Hudson Yards Subway Extension Delayed Again: MTA - NBC New York

Hudson Yards Subway Extension Delayed Again: MTA

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    NEWSLETTERS

    Hudson Yards Subway Extension Delayed Again: MTA
    AP

    UPDATE: 7 Train Extension Opening Delayed Yet Again

    The long-awaited $2.4 billion extension that is set to connect Manhattan’s far west side and Hudson Yards development with the No. 7 line has been delayed again, transit officials said.

    The opening of a station at 34th Street and 11th Avenue is now expected to open between April and June, according to the MTA. The station had been slated to open on Feb. 24.

    The MTA blames the delay on an inability to get funicular escalators, which would ferry straphangers between the surface and the platform 11 stories below ground.

    Bloomberg Rides 7 Train to Hudson Yards Station

    [NY] Bloomberg Rides 7 Train to Hudson Yards Station
    Now in his final days in office, Mayor Michael Bloomberg celebrated his administration's work to redevelop Manhattan's far west side by riding a train Friday to an unfinished subway stop that will soon allow people to get to a forest of skyscrapers under construction near the Hudson River. Andrew Siff reports.
    (Published Friday, Dec. 20, 2013)

    Construction crews began working on the extension, which only includes one additional stop on the Queens-to-Manhattan, line, in 2007. Then-Mayor Bloomberg took a ceremonial first ride to the new station from Times Square in December of 2013, calling the extension “something we should all be proud of.”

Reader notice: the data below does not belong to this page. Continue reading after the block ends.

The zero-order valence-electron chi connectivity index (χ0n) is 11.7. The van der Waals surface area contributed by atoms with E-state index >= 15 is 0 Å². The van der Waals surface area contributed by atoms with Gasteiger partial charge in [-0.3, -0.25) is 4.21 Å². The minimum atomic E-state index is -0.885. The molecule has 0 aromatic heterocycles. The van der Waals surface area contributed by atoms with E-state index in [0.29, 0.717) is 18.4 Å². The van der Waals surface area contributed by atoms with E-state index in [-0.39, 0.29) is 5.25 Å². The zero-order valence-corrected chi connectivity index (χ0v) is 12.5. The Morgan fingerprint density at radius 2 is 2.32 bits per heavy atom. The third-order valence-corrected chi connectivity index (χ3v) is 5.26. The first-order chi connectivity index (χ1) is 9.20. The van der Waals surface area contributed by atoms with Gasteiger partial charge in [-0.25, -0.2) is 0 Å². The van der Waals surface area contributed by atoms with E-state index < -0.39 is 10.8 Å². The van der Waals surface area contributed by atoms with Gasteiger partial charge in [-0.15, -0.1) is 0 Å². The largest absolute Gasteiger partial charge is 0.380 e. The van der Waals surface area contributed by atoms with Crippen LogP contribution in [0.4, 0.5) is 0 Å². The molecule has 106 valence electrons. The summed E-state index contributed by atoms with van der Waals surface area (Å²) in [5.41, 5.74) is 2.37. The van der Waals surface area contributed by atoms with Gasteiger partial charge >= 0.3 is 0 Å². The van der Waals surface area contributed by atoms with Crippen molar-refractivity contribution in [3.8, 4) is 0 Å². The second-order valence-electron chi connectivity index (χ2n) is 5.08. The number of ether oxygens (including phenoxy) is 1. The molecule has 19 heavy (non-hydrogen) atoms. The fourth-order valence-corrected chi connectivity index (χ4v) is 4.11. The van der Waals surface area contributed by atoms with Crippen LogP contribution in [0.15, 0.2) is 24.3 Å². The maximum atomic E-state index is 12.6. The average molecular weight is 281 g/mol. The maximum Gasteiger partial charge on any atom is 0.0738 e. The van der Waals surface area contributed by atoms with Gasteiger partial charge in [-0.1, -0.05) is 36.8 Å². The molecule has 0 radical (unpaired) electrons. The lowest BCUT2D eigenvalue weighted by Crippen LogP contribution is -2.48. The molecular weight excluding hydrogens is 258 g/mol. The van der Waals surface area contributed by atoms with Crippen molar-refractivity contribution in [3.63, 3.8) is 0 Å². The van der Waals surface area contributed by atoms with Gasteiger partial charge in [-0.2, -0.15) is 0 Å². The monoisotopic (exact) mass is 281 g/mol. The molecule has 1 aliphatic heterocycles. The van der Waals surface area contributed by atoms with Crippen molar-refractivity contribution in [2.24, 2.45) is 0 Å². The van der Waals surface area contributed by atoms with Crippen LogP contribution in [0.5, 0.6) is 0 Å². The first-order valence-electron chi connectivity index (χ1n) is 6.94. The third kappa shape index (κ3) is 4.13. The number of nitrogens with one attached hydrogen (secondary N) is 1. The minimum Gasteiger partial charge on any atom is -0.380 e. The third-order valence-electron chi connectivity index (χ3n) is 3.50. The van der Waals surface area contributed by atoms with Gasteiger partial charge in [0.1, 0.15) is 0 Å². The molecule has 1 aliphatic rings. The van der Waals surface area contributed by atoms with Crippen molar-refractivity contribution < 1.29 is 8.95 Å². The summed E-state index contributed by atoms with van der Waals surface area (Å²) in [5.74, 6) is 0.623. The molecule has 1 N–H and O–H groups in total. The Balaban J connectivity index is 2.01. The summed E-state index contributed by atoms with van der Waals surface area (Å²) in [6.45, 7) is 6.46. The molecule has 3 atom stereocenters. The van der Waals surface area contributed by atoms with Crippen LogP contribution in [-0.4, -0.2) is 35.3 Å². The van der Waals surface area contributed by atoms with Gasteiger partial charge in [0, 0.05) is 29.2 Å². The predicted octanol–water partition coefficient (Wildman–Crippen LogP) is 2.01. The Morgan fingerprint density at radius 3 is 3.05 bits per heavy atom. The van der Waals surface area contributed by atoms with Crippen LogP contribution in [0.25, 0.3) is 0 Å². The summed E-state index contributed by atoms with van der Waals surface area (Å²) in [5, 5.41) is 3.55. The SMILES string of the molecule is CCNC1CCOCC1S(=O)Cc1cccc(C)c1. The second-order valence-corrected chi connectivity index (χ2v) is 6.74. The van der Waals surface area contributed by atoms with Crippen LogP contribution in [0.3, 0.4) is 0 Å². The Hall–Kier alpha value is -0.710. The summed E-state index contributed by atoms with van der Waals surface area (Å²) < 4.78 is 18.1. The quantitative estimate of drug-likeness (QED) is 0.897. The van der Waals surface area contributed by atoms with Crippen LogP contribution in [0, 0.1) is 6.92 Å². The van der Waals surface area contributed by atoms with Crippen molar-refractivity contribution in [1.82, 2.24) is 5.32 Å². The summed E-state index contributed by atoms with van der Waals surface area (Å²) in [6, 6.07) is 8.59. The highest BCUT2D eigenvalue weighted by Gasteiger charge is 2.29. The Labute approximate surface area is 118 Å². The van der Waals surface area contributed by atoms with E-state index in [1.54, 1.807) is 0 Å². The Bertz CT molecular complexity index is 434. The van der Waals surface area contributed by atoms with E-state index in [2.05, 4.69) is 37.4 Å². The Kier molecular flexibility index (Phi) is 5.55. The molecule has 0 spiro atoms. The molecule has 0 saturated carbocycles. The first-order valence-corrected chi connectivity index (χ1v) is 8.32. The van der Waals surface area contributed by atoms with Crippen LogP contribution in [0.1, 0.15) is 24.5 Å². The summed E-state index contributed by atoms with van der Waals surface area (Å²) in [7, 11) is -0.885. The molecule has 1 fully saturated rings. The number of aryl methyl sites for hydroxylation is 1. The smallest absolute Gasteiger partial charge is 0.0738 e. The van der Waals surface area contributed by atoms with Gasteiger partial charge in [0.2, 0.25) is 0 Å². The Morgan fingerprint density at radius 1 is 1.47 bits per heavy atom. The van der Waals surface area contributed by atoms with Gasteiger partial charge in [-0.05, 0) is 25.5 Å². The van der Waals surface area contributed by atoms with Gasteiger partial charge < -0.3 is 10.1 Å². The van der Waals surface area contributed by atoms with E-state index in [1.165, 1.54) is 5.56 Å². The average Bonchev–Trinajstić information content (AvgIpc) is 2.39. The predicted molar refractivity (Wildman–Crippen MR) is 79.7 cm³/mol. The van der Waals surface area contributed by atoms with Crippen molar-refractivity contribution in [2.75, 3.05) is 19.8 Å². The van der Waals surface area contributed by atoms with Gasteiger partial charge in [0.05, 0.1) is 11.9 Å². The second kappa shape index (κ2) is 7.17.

Originally, Bloomberg had hoped that the subway would lead to a sports stadium that would host the 2012 summer Olympics. That arena was never built and the games were awarded to London, but the mayor's fallback vision for the site, dubbed Hudson Yards, is taking shape now.

    About 14 million square feet of office buildings, apartment towers and hotels are planned or under construction in an area once dominated by a rail yard, blocks of industrial buildings and an isolated convention center. Close to 9,000 apartments are expected to be built in the next five years. Officials said 40,000 to 50,000 people may ultimately work in the new buildings.

    The station will also sit near the northern terminus of the High Line, a former elevated rail line that is now a public park, and which has become a popular tourist destination. 

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